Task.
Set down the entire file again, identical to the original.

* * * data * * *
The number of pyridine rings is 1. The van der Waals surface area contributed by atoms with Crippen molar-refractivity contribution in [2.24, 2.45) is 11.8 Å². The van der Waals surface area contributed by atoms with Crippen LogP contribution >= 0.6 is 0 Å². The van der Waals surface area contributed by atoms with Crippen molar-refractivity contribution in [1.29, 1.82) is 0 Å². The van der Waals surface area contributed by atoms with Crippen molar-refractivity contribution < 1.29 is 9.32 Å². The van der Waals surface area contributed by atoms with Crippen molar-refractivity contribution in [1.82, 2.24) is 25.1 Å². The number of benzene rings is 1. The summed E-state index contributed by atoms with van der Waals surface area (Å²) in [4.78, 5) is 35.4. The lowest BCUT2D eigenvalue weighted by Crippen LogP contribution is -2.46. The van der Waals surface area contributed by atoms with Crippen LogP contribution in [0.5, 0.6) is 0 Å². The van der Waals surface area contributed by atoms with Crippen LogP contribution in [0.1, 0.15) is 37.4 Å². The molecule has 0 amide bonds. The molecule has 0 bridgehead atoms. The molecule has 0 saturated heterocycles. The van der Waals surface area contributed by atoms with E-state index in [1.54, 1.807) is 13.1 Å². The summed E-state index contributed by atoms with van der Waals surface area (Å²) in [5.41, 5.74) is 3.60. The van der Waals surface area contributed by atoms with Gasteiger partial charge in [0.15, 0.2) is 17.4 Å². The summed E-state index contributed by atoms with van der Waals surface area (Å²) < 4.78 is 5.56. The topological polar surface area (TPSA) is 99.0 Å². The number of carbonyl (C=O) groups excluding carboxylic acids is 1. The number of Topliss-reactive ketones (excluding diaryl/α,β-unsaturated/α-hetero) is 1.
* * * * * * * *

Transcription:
The number of pyridine rings is 1. The van der Waals surface area contributed by atoms with Crippen molar-refractivity contribution in [2.24, 2.45) is 11.8 Å². The van der Waals surface area contributed by atoms with Crippen LogP contribution >= 0.6 is 0 Å². The van der Waals surface area contributed by atoms with Crippen molar-refractivity contribution in [1.29, 1.82) is 0 Å². The van der Waals surface area contributed by atoms with Crippen molar-refractivity contribution < 1.29 is 9.32 Å². The van der Waals surface area contributed by atoms with Crippen molar-refractivity contribution in [1.82, 2.24) is 25.1 Å². The number of benzene rings is 1. The summed E-state index contributed by atoms with van der Waals surface area (Å²) in [4.78, 5) is 35.4. The lowest BCUT2D eigenvalue weighted by Crippen LogP contribution is -2.46. The van der Waals surface area contributed by atoms with Crippen LogP contribution in [0.5, 0.6) is 0 Å². The van der Waals surface area contributed by atoms with Crippen LogP contribution in [0.1, 0.15) is 37.4 Å². The molecule has 0 amide bonds. The molecule has 0 bridgehead atoms. The molecule has 0 saturated heterocycles. The van der Waals surface area contributed by atoms with E-state index in [1.54, 1.807) is 13.1 Å². The summed E-state index contributed by atoms with van der Waals surface area (Å²) in [5.41, 5.74) is 3.60. The van der Waals surface area contributed by atoms with Gasteiger partial charge in [0.15, 0.2) is 17.4 Å². The summed E-state index contributed by atoms with van der Waals surface area (Å²) < 4.78 is 5.56. The topological polar surface area (TPSA) is 99.0 Å². The number of carbonyl (C=O) groups excluding carboxylic acids is 1. The number of Topliss-reactive ketones (excluding diaryl/α,β-unsaturated/α-hetero) is 1.